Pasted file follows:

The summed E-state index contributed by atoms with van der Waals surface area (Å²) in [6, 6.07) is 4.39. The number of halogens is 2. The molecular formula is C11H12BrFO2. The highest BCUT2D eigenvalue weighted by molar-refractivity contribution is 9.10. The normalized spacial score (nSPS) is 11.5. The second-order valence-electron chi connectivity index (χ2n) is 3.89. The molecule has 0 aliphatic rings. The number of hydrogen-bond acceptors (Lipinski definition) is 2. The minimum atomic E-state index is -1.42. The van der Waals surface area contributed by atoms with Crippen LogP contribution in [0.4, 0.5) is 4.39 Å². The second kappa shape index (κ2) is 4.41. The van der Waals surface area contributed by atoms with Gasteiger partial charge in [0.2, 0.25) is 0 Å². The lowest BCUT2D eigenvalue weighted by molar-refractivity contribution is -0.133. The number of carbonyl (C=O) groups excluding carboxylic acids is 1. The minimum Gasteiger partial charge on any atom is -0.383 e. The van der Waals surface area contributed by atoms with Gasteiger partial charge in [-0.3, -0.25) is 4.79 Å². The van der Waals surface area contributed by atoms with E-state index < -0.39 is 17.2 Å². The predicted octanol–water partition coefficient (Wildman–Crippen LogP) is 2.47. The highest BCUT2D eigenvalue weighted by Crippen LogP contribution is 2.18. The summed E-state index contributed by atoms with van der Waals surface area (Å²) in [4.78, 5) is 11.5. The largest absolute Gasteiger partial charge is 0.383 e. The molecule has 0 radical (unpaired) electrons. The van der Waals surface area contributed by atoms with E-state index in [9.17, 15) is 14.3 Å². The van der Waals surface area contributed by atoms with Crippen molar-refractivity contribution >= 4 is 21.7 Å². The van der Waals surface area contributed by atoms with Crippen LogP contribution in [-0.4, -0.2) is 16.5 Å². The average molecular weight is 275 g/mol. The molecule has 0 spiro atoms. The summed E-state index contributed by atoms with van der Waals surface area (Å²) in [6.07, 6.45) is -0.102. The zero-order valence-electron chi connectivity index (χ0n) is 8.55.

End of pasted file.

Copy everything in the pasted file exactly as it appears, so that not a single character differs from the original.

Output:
The summed E-state index contributed by atoms with van der Waals surface area (Å²) in [6, 6.07) is 4.39. The number of halogens is 2. The molecular formula is C11H12BrFO2. The highest BCUT2D eigenvalue weighted by molar-refractivity contribution is 9.10. The normalized spacial score (nSPS) is 11.5. The second-order valence-electron chi connectivity index (χ2n) is 3.89. The molecule has 0 aliphatic rings. The number of hydrogen-bond acceptors (Lipinski definition) is 2. The minimum atomic E-state index is -1.42. The van der Waals surface area contributed by atoms with Crippen LogP contribution in [0.4, 0.5) is 4.39 Å². The second kappa shape index (κ2) is 4.41. The van der Waals surface area contributed by atoms with Gasteiger partial charge in [0.2, 0.25) is 0 Å². The lowest BCUT2D eigenvalue weighted by molar-refractivity contribution is -0.133. The number of carbonyl (C=O) groups excluding carboxylic acids is 1. The minimum Gasteiger partial charge on any atom is -0.383 e. The van der Waals surface area contributed by atoms with Gasteiger partial charge in [-0.3, -0.25) is 4.79 Å². The van der Waals surface area contributed by atoms with E-state index < -0.39 is 17.2 Å². The predicted octanol–water partition coefficient (Wildman–Crippen LogP) is 2.47. The highest BCUT2D eigenvalue weighted by Crippen LogP contribution is 2.18. The summed E-state index contributed by atoms with van der Waals surface area (Å²) in [4.78, 5) is 11.5. The largest absolute Gasteiger partial charge is 0.383 e. The molecule has 0 radical (unpaired) electrons. The van der Waals surface area contributed by atoms with E-state index in [9.17, 15) is 14.3 Å². The van der Waals surface area contributed by atoms with Crippen molar-refractivity contribution >= 4 is 21.7 Å². The van der Waals surface area contributed by atoms with Crippen LogP contribution in [-0.4, -0.2) is 16.5 Å². The average molecular weight is 275 g/mol. The molecule has 0 spiro atoms. The summed E-state index contributed by atoms with van der Waals surface area (Å²) in [6.07, 6.45) is -0.102. The zero-order valence-electron chi connectivity index (χ0n) is 8.55.